Pulselocker, a music subscription service and storage locker targeting electronic music fans and DJs, has launched its service to the web, following an earlier beta as a native desktop application. The site is an interesting cross between something like Spotify and a cloud service with a desktop component like Dropbox, for instance. Users pay a monthly subscription fee in order to access the service’s streaming catalog of over 4 million tracks, but are limited as to how many they can save for offline listening and use in DJ’ing applications.
The idea for Pulselocker first came to its co-founders Ben Harris (CEO), Alvaro Velilla (President), and Josh Goltz (COO) a couple of years ago. Harris was then part of a house music trio called Dirty Vegas best known for their Grammy Award-winning song “Days Go By,” and Velilla worked for a European electronic music brand called Pacha. The topic of conversation at the time – as is often the case among artists and those in the industry today – is how difficult it is to make a living today as a musician, a producer or DJ.
Frustrated with music piracy, but also wanting to create something which would serve the DJ community, the co-founders came up with the idea for Pulselocker. Unlike competitive streaming services such as Spotify or Rdio, Pulselocker today is focused on a niche market – it’s a music service for DJs. The team began work in early 2012, and released a beta version on the desktop last November ahead of this week’s online debut.
Pulselocker is actually three services in one: an on-demand streaming service like Spotify, a subscription-based storage locker which lets DJs play tracks in their preferred DJ’ing apps while offline, and an online music store which lets you shop for tracks you can purchase outright and own forever – whether or not you have a current subscription.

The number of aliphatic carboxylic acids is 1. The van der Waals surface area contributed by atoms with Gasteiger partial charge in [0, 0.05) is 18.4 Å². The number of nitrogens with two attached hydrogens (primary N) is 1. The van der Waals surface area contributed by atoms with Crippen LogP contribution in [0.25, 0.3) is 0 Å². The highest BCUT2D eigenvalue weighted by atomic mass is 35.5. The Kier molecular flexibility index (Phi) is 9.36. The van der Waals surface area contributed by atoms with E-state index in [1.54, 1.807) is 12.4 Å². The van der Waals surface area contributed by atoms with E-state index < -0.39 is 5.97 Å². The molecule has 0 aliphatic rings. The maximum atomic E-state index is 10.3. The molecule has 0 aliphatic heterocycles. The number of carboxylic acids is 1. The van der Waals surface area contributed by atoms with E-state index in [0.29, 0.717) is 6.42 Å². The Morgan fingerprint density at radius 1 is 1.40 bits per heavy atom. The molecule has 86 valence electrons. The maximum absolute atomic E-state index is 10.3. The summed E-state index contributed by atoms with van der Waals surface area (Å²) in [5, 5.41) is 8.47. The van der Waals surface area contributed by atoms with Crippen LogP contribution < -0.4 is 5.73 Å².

Three Ways For Artists To Get Paid
Having been developed by those in the industry whose goal is to benefit both the artists and fans, Pulselocker is interesting because not only has it negotiated deals with the music aggregators to operate legally, but it also offers artists three ways to get paid on each track. For each of the above scenarios, artists receive a royalty.
The company has deals with around 60 different aggregators right now, which, combined, include over 27,000 independent record labels. But Pulselocker recently signed a deal with Merlin, the so-called “virtual fourth major. As the largest of the indie lot, Merline oversees 20,000-plus distributors and labels. The deal will about double Pulselocker’s catalog of 4 million, says Fred Han, a former DJ who now runs marketing and communications at the startup.
In addition, the company has began discussions with the major labels, too, including Sony, Universal and Warner. Sony’s talks are now in final stages, and likely closing next month.
For DJs, what makes the service interesting – and unique – is that unlike other subscription music on demand offerings, users can actually take the songs they “rent” and save into a special Pulselocker folder on their computer. From here, those tracks can be played with specific, whitelisted DJ’ing applications, like Traktor and Serato. (VirtualDJ works, but is not officially supported).
In order to make this work, the tracks themselves are not DRM’d (rights protected), but the folder they’re saved into is, so only specific DJ apps can access it. You can think of the folder sort of like a one-way Dropbox – it lets DJs download music into it, but not share or upload the files it contains elsewhere. The company has filed for a patent on its locker technology, Han says.
Subscription-pricing is based on how many tracks a DJ wants to save for offline playback, starting at $9.99/month for 25 tracks up to $59.99/month for 1,000. Unlimited streaming is included with all subscription plans, but DJs tend to want the hard copies of files – after all, gigs don’t always have an Internet connection available.
But how many DJs are there in the world, to sustain a service like this? “We don’t actually know how many DJs there are. It’s in the millions,” says Han. He does note, however, that technology advancements have lowered the entry to the market. “It used to be that a DJ had to buy a set of Technics 1200’s, a mixer, headphones and needles – a $2,000-plus expense. And now, a kid with a laptop and a controller you get at Walmart for $100 can technically be classified as a DJ,” Han adds.
“I read on a blog someone asked this same question: ‘how many DJs are there in the world? One of the comments was ‘too many,’ Han says with a laugh. “It’s hard to put an exact number on it.”
Pulselocker is open to sign-ups here. A free, limited streaming service is also available. The startup is angel funded by CEO Harris at this time.